Published on: 1st August 2017
Citizen Driven Health
Case Study 88
Research lead: Matthew Machin, University of Manchester
Researchers at The University of Manchester have developed a mobile app as a place for schizophrenia sufferers to monitor early warning signs.
Relapse in schizophrenia is a major cause of distress and disability amongst patients and their families. It is predicted by changes in symptoms such as anxiety, depression and suspiciousness and can be used as the basis for timely interventions to prevent relapse and rehospitalisation. Research shows that interventions focused on early warning signs can reduce these negative outcomes and enhance recovery. There is still a lot to be researched and thought about in this area, to see whether this can be applied in everyday practice.
The aim of the EMPOWER project is to develop an app that monitors early warning signs, offers users practical ways to seek help, whilst also minimising the risk of false alarms. It is a priority to encourage self-management of health and facilitate timely intervention from mental health services.
When recruiting, those eligible for this service are adults over the age of 16, people in contact with local community-based services, or people who have been admitted to a psychiatric in-patient service at least once in the previous two years for a relapse of psychosis or a diagnosis of Schizophrenia. Carers are also invited to participate.
Initially operating in Glasgow and Melbourne, the study asks for the views of service users, carers and staff. These are taken into account and applied to the technology. After preliminary tests of the technology and refinement, a pilot was tested with Community Mental Health Teams (CMHTs) being given EMPOWER or usual treatment, at random. A full analysis will follow from this.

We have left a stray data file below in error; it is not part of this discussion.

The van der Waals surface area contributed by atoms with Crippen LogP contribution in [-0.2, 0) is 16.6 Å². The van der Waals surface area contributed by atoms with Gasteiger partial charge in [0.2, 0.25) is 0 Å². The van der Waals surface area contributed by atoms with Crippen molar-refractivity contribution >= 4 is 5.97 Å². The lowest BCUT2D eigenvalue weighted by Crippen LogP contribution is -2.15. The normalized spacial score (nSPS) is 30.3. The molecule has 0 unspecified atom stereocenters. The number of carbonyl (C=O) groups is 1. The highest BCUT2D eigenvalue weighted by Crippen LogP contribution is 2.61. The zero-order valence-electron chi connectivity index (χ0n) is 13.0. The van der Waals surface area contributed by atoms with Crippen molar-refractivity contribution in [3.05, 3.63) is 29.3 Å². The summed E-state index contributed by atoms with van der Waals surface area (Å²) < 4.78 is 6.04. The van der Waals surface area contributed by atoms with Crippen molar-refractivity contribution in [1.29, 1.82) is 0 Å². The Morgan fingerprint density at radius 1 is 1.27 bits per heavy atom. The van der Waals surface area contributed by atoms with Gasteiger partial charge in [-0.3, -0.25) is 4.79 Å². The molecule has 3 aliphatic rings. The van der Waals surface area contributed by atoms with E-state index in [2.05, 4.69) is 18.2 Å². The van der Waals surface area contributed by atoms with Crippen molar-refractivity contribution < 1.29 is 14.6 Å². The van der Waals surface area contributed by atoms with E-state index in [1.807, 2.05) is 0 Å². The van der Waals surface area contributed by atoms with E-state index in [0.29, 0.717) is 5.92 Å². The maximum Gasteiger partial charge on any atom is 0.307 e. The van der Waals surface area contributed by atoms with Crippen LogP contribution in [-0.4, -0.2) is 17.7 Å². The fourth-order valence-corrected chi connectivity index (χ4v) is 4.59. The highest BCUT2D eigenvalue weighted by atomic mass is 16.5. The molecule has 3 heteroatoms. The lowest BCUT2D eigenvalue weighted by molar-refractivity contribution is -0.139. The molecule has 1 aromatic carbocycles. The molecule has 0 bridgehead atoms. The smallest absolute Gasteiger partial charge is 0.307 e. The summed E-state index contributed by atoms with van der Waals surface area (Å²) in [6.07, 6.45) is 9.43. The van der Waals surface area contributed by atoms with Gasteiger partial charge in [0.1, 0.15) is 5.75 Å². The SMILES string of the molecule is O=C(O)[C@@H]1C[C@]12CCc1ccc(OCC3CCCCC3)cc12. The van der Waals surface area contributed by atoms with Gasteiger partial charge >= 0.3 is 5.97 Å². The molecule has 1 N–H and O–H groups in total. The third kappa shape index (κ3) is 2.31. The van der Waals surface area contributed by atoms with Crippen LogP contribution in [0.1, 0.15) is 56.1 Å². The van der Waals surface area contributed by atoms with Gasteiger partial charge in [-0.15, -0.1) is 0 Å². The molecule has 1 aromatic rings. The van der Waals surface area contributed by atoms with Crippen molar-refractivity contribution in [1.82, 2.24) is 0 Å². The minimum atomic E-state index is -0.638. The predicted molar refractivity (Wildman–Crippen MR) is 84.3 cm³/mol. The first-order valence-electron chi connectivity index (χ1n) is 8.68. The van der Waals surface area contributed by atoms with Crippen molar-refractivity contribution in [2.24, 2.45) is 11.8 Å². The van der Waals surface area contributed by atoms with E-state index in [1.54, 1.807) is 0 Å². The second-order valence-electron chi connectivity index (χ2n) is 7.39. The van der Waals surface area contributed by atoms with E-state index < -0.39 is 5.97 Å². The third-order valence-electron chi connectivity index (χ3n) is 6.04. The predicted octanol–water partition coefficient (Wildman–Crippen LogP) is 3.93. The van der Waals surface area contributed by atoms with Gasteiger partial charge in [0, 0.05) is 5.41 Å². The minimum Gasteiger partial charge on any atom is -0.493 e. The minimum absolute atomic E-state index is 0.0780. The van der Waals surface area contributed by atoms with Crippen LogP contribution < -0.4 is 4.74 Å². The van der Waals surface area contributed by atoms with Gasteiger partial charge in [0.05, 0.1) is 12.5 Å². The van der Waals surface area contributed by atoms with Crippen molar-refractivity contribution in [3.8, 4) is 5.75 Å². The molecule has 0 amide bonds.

Participants in the study will use the EMPOWER app for a full year, it providing early warning sign monitoring. People will be prompted to report on their symptoms on a daily basis. If the app detects a worsening of symptoms it will then send out personalised messages to improve self-management. If things don’t improve or become significantly worse, the research team can initiate a relapse prevention pathway into the clinical care team in secondary care.
From patient interaction, we will identify how successfully people were recruited and if they stuck to the study, along with the safety of the EMPOWER intervention. We will assess relapse, symptom recovery, emotional recovery, empowerment and engagement. After documenting processes and learning from these approaches, this will then feed into the design of the main trial.
We aim to recruit 120 participants from eight CMHTs and follow up their app interaction for a year. This will enable us to investigate the feasibility of a larger scale trial and the acceptability and safety of the EMPOWER intervention.
Find out more about EMPOWER: w3.abdn.ac.uk/hsru/empower/
Enquiries to Kate Holmes, Communications and Public Engagement Coordinator, The Farr Institute of Health Informatics Research: email@example.com